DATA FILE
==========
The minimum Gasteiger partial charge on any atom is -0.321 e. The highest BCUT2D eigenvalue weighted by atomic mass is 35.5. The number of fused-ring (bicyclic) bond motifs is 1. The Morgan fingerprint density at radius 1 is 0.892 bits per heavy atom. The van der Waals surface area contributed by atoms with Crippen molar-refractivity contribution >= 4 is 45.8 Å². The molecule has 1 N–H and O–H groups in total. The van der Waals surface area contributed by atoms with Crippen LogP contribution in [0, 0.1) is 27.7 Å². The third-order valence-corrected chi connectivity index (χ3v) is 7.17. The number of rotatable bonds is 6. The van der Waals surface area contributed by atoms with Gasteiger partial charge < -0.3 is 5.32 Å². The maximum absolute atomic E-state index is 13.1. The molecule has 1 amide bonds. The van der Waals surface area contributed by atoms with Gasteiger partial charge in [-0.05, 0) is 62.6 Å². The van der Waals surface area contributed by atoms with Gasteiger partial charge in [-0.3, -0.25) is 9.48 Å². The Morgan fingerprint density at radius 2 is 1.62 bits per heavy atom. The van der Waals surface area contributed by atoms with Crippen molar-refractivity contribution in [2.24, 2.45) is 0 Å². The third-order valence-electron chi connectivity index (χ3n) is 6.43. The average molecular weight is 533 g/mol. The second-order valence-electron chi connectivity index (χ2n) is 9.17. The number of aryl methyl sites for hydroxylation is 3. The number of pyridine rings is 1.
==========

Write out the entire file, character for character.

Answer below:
The minimum Gasteiger partial charge on any atom is -0.321 e. The highest BCUT2D eigenvalue weighted by atomic mass is 35.5. The number of fused-ring (bicyclic) bond motifs is 1. The Morgan fingerprint density at radius 1 is 0.892 bits per heavy atom. The van der Waals surface area contributed by atoms with Crippen molar-refractivity contribution >= 4 is 45.8 Å². The molecule has 1 N–H and O–H groups in total. The van der Waals surface area contributed by atoms with Crippen LogP contribution in [0, 0.1) is 27.7 Å². The third-order valence-corrected chi connectivity index (χ3v) is 7.17. The number of rotatable bonds is 6. The van der Waals surface area contributed by atoms with Gasteiger partial charge < -0.3 is 5.32 Å². The maximum absolute atomic E-state index is 13.1. The molecule has 1 amide bonds. The van der Waals surface area contributed by atoms with Gasteiger partial charge in [-0.05, 0) is 62.6 Å². The van der Waals surface area contributed by atoms with Gasteiger partial charge in [-0.3, -0.25) is 9.48 Å². The Morgan fingerprint density at radius 2 is 1.62 bits per heavy atom. The van der Waals surface area contributed by atoms with Crippen molar-refractivity contribution in [2.24, 2.45) is 0 Å². The third-order valence-electron chi connectivity index (χ3n) is 6.43. The average molecular weight is 533 g/mol. The second-order valence-electron chi connectivity index (χ2n) is 9.17. The number of aryl methyl sites for hydroxylation is 3. The number of pyridine rings is 1.